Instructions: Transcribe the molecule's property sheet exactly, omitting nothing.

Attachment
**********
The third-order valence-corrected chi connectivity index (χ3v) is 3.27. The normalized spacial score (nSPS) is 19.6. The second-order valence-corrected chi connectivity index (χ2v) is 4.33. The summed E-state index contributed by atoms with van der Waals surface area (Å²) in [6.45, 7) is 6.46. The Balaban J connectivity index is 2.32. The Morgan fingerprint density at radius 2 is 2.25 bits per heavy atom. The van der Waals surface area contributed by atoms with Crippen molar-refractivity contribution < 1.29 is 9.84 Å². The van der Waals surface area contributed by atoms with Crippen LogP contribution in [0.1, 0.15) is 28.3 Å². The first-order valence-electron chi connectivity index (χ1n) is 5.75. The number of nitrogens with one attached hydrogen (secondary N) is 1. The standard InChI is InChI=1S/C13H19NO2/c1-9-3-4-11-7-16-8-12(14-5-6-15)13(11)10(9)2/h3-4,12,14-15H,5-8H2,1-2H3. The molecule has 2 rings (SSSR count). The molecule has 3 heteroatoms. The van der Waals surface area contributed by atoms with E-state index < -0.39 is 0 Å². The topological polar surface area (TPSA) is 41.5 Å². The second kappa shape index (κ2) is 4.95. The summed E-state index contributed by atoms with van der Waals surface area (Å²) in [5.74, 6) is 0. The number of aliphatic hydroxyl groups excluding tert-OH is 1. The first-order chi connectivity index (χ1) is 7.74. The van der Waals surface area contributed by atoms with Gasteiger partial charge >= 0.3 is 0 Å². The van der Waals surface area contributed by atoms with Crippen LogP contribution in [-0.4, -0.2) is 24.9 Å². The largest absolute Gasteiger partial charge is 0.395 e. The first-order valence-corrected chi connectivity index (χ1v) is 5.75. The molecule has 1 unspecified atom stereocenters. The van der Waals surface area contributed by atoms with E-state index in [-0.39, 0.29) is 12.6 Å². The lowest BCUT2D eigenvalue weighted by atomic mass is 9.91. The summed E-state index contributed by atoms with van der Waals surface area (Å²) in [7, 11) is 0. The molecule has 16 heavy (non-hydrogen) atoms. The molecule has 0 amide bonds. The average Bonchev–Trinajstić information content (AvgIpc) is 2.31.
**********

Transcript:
The third-order valence-corrected chi connectivity index (χ3v) is 3.27. The normalized spacial score (nSPS) is 19.6. The second-order valence-corrected chi connectivity index (χ2v) is 4.33. The summed E-state index contributed by atoms with van der Waals surface area (Å²) in [6.45, 7) is 6.46. The Balaban J connectivity index is 2.32. The Morgan fingerprint density at radius 2 is 2.25 bits per heavy atom. The van der Waals surface area contributed by atoms with Crippen molar-refractivity contribution < 1.29 is 9.84 Å². The van der Waals surface area contributed by atoms with Crippen LogP contribution in [0.1, 0.15) is 28.3 Å². The first-order valence-electron chi connectivity index (χ1n) is 5.75. The number of nitrogens with one attached hydrogen (secondary N) is 1. The standard InChI is InChI=1S/C13H19NO2/c1-9-3-4-11-7-16-8-12(14-5-6-15)13(11)10(9)2/h3-4,12,14-15H,5-8H2,1-2H3. The molecule has 2 rings (SSSR count). The molecule has 3 heteroatoms. The van der Waals surface area contributed by atoms with E-state index < -0.39 is 0 Å². The topological polar surface area (TPSA) is 41.5 Å². The second kappa shape index (κ2) is 4.95. The summed E-state index contributed by atoms with van der Waals surface area (Å²) in [5.74, 6) is 0. The number of aliphatic hydroxyl groups excluding tert-OH is 1. The first-order chi connectivity index (χ1) is 7.74. The van der Waals surface area contributed by atoms with Gasteiger partial charge >= 0.3 is 0 Å². The van der Waals surface area contributed by atoms with Crippen LogP contribution in [-0.4, -0.2) is 24.9 Å². The largest absolute Gasteiger partial charge is 0.395 e. The first-order valence-corrected chi connectivity index (χ1v) is 5.75. The molecule has 1 unspecified atom stereocenters. The van der Waals surface area contributed by atoms with E-state index in [-0.39, 0.29) is 12.6 Å². The lowest BCUT2D eigenvalue weighted by atomic mass is 9.91. The summed E-state index contributed by atoms with van der Waals surface area (Å²) in [7, 11) is 0. The molecule has 16 heavy (non-hydrogen) atoms. The molecule has 0 amide bonds. The average Bonchev–Trinajstić information content (AvgIpc) is 2.31.